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Saints, See the Cloud of Witness

July 10, 2009

The Gospel reading for this Sunday is Mark 6:14-29, which tells of the beheading of John the Baptist.  Pastor decided to preach on that text and we are singing several hymns that fit well with that text.  The sermon hymn will be LSB 518 “By All Your Saints in Warfare,” stanzas 1, 24, and 3, as it thanks God for what He did through John the Baptist.  However, the hymn I want to focus on  today is the opening hymn, LSB 667 “Saints, See the Cloud of Witnesses.”  The tune, WOJTKIEWIECZ (and if you can spell that phonetically, you get a gold star), is by Dale Wood (1934-2003).  The tune is by the excellent Lutheran hymn-writer Rev. Stephen P. Starke.  I have reviewed another of his hymns here,  We Praise You and Acknowledge You, and will probably review more, as he has written a great many in the Lutheran Service Book.

If someone were to come up to me and ask what Lutherans believe regarding the saints, I would point them to this hymn.  It certainly talks about the saints, but in light of what God has done in their lives, and ultimately what God did by sending His Son, Jesus the Christ, to redeem the entire world, saints included.   It echoes the words from Hebrews 12, especially the first and second verses: Therefore, since we are surrounded by so great a cloud of witnesses, let us lay aside every weight, and sin which clings so closely, and let us run with endurance the race that is set before us, looking to Jesus, the founder and prefecter of our faith, who for the joy that was set before him endured the cross, despising thd shame, and is seated at the right hand of the throne of God.

Here is Stanza One: Saints, see the cloud of witnesses surround us; Their lives of faith encourage and astound us.  Hear how the Master praised their faith so fervent: “Well done, My servant!” This stanza combines the first part of Hebrews 12 with Matt 25:21, which is in the Parable of the Talents.  The key phrase in this first stanza, when speaking of how we deal with the saints, is Their lives of faith encourage and astound us.  The saints are there to give us encouragement because of what God has done for them in Christ Jesus.  Indeed, in Hebrews 11 we hear how God blessed His people in the Old Testament through faith.  Faith is the hand that receives all of God’s good gifts.  The hand is passive, but without it no gifts can be given.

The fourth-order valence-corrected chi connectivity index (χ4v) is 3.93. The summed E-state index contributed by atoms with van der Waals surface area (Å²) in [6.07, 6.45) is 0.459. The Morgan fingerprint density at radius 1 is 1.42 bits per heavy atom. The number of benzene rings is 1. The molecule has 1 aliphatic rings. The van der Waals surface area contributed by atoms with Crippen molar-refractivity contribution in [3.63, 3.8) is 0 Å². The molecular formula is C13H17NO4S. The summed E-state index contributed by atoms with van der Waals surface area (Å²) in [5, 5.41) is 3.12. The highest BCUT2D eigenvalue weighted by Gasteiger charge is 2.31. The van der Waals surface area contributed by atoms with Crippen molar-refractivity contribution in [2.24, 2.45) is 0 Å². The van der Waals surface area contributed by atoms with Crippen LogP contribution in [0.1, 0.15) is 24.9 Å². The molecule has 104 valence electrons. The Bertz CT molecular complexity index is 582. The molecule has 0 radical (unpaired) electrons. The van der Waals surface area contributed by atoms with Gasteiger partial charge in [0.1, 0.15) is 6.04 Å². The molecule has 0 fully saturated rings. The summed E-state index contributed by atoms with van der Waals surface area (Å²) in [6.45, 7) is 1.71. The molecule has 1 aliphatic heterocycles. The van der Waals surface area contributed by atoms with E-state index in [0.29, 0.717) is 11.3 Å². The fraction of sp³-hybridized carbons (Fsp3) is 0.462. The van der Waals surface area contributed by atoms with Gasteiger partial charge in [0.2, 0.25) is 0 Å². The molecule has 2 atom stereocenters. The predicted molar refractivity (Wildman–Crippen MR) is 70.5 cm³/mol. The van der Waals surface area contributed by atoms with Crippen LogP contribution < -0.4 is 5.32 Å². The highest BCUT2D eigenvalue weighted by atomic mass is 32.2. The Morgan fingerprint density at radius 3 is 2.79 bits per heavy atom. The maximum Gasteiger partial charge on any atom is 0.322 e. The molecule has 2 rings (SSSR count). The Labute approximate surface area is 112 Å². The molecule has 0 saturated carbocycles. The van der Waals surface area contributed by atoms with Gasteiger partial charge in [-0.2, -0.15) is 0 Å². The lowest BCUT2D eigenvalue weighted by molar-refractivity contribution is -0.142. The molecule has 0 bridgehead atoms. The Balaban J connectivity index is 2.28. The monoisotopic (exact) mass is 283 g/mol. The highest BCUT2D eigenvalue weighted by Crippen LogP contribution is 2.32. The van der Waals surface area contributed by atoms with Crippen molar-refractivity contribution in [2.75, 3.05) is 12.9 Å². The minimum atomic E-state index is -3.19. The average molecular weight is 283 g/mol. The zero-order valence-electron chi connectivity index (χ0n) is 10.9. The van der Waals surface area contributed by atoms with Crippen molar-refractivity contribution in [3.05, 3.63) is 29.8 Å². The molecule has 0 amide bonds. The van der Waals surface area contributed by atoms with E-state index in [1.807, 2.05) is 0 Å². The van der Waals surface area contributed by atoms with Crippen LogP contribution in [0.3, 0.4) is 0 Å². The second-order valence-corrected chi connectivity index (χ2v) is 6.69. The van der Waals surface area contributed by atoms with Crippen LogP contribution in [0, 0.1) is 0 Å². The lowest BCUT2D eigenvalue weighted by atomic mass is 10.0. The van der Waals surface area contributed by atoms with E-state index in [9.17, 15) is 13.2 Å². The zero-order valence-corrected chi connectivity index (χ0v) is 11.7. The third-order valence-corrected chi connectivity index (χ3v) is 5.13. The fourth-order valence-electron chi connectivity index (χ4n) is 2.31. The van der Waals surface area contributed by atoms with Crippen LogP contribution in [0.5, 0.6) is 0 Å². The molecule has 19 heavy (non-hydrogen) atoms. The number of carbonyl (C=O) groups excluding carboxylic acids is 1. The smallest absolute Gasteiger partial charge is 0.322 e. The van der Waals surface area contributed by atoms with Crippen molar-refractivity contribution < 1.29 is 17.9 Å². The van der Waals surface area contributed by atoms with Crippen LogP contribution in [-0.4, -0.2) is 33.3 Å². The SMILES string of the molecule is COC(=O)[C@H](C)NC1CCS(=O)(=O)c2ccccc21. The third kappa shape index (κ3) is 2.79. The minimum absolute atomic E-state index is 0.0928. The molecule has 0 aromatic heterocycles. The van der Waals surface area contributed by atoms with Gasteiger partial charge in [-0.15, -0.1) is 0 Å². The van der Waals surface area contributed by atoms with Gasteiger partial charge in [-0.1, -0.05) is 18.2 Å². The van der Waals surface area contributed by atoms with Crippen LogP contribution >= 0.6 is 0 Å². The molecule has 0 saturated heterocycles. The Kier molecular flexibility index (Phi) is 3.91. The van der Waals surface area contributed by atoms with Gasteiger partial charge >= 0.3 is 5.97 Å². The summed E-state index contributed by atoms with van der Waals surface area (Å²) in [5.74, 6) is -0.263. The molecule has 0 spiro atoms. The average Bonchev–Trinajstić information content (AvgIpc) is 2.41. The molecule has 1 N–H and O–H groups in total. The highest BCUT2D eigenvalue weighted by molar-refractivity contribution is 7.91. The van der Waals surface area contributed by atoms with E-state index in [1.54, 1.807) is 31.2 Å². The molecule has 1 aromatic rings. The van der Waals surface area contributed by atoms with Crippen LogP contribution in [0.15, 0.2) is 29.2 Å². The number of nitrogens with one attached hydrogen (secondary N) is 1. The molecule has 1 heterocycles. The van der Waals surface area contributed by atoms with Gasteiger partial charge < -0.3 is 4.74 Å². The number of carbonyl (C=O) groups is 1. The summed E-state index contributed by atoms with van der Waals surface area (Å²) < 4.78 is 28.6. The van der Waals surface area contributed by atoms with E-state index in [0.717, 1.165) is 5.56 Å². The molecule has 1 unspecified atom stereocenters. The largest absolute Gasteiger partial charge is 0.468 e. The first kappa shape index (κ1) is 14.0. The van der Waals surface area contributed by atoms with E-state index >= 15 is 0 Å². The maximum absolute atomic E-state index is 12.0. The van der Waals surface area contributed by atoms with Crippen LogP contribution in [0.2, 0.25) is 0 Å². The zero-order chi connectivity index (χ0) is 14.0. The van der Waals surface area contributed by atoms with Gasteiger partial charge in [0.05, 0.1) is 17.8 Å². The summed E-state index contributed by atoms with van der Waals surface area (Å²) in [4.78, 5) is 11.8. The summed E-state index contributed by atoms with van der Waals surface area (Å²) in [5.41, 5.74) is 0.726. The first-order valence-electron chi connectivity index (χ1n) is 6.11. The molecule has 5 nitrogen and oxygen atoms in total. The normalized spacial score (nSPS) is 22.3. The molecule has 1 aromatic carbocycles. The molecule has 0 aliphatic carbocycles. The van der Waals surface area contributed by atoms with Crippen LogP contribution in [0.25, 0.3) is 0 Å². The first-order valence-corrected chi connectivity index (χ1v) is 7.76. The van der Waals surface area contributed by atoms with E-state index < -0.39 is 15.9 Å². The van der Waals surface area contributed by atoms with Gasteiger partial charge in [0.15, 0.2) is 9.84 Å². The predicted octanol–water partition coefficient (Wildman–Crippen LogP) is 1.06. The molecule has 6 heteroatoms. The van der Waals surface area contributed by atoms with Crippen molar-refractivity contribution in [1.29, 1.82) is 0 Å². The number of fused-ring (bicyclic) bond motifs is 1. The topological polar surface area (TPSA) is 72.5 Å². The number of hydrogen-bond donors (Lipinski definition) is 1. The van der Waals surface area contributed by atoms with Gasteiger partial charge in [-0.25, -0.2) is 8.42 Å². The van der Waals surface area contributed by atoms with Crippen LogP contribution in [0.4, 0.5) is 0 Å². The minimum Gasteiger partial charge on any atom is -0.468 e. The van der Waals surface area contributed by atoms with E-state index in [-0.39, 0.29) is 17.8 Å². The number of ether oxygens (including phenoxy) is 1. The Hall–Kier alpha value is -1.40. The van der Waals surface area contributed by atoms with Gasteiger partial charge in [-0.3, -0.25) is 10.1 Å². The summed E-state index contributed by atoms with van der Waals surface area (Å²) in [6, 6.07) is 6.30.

This idea is expressed quite well in Stanza Two.  These saints of old received God’s commendation; They lived as pilgrim-heirs of His salvation.  Through faith they conquered flame and sword and gallows, God’s name to hallow. The saints lived by faith, and through that faith they “conquered flame and sword and gallows,” not for their own glory or through their own power, but to hallow God’s name.  Now you may be asking, “How is God’s name kept holy?”  The answer comes from Lutheran’s Small Catechism, in the explanation to the First Petition of the Lord’s Prayer: God’s name is kept holy when the Word of God is taught in its truth and purity, and we, as the children of God, also lead holy lives according to it.  Help us to do this, dear Father in heaven!  But anyone who teaches or lives contrary to God’s Word profanes the name of God among us.  Protect us from this, heavenly Father! The saints did not do all these thing by faith so that everyone could say, “Gee, God’s name must be holy.”  There is no point in that.  But instead, they endured “flame and sword and gallows” so that the Gospel might be preached.